As the Premier League burns on through the winter, as Michel’s Girona light up La Liga, and as Xabi Alonso’s stocks go through the roof at Leverkusen, there’s been a huge football narrative outside of Europe that hasn’t had the spotlight it deserves.
And despite its glaringly obvious value to the world – I’m not here to talk about AFCON. Instead, it’s the AFC Asian Cup that’s due some much needed praise for the joy it’s brought to the world far beyond the field of play.
What pushes football beyond all other sports and into something culturally transformative, is the power and influence underpinning the game’s biggest teams, characters and stories.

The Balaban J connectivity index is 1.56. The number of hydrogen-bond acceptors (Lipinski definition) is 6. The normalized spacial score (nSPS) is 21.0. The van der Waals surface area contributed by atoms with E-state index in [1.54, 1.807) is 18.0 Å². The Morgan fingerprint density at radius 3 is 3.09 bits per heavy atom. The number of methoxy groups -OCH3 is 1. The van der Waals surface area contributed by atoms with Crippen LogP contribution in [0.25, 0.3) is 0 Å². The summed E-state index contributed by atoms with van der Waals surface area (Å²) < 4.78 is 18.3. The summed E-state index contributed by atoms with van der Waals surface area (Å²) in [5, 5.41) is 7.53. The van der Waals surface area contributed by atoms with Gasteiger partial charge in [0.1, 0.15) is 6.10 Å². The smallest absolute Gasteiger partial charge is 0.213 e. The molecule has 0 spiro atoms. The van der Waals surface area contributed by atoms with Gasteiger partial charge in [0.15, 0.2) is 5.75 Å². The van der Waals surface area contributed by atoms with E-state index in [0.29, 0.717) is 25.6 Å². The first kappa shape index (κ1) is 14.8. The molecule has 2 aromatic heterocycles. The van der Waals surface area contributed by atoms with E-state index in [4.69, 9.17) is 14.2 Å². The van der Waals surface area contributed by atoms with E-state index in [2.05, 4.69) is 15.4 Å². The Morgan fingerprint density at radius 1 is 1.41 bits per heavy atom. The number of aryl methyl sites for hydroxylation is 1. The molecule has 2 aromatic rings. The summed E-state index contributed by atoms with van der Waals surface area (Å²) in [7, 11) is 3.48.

In international tournaments, teams that represent people who are otherwise underrepresented in other areas of global life have the potential to bring their country’s culture and causes to the world’s attention.
Within this year’s AFC Asian Cup, look no further for evidence of this than Palestine’s success.
The team’s 3-0 victory over Hong Kong meant Palestine progressed into the last-16 stage of the tournament for the first time in their history, all against the backdrop of violence, oppression and occupation back home.
Against all odds, their progression in this tournament was a display of strength from a squad that acted as an international symbol of pride and unity from the Palestinian state. At a time of great trauma, this team provided power to their people.
It’s no secret that Palestine has had an unfairly hard road cementing a statehood that’s recognised by so many global political standards – but within football, the AFC has always recognised and accepted Palestine’s right to participate.